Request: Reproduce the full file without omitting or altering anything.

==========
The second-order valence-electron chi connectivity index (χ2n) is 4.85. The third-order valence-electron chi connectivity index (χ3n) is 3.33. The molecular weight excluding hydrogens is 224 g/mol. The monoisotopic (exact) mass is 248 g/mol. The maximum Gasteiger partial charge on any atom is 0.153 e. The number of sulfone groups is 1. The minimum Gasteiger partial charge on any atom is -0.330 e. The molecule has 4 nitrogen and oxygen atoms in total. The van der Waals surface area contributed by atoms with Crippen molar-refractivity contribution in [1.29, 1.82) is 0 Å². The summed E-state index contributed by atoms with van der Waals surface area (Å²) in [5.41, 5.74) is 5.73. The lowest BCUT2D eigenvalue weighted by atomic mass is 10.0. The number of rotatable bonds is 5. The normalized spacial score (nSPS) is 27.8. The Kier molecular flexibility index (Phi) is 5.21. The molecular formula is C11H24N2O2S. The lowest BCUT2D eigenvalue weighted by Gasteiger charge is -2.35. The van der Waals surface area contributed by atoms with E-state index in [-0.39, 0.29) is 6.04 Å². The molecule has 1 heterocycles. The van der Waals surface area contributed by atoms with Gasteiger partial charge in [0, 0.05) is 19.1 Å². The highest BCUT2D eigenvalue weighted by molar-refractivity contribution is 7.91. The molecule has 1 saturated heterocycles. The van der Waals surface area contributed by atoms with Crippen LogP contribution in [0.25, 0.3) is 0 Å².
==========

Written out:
The second-order valence-electron chi connectivity index (χ2n) is 4.85. The third-order valence-electron chi connectivity index (χ3n) is 3.33. The molecular weight excluding hydrogens is 224 g/mol. The monoisotopic (exact) mass is 248 g/mol. The maximum Gasteiger partial charge on any atom is 0.153 e. The number of sulfone groups is 1. The minimum Gasteiger partial charge on any atom is -0.330 e. The molecule has 4 nitrogen and oxygen atoms in total. The van der Waals surface area contributed by atoms with Crippen molar-refractivity contribution in [1.29, 1.82) is 0 Å². The summed E-state index contributed by atoms with van der Waals surface area (Å²) in [5.41, 5.74) is 5.73. The lowest BCUT2D eigenvalue weighted by atomic mass is 10.0. The number of rotatable bonds is 5. The normalized spacial score (nSPS) is 27.8. The Kier molecular flexibility index (Phi) is 5.21. The molecular formula is C11H24N2O2S. The lowest BCUT2D eigenvalue weighted by Gasteiger charge is -2.35. The van der Waals surface area contributed by atoms with E-state index in [-0.39, 0.29) is 6.04 Å². The molecule has 1 heterocycles. The van der Waals surface area contributed by atoms with Gasteiger partial charge in [0, 0.05) is 19.1 Å². The highest BCUT2D eigenvalue weighted by molar-refractivity contribution is 7.91. The molecule has 1 saturated heterocycles. The van der Waals surface area contributed by atoms with Crippen LogP contribution in [0.25, 0.3) is 0 Å².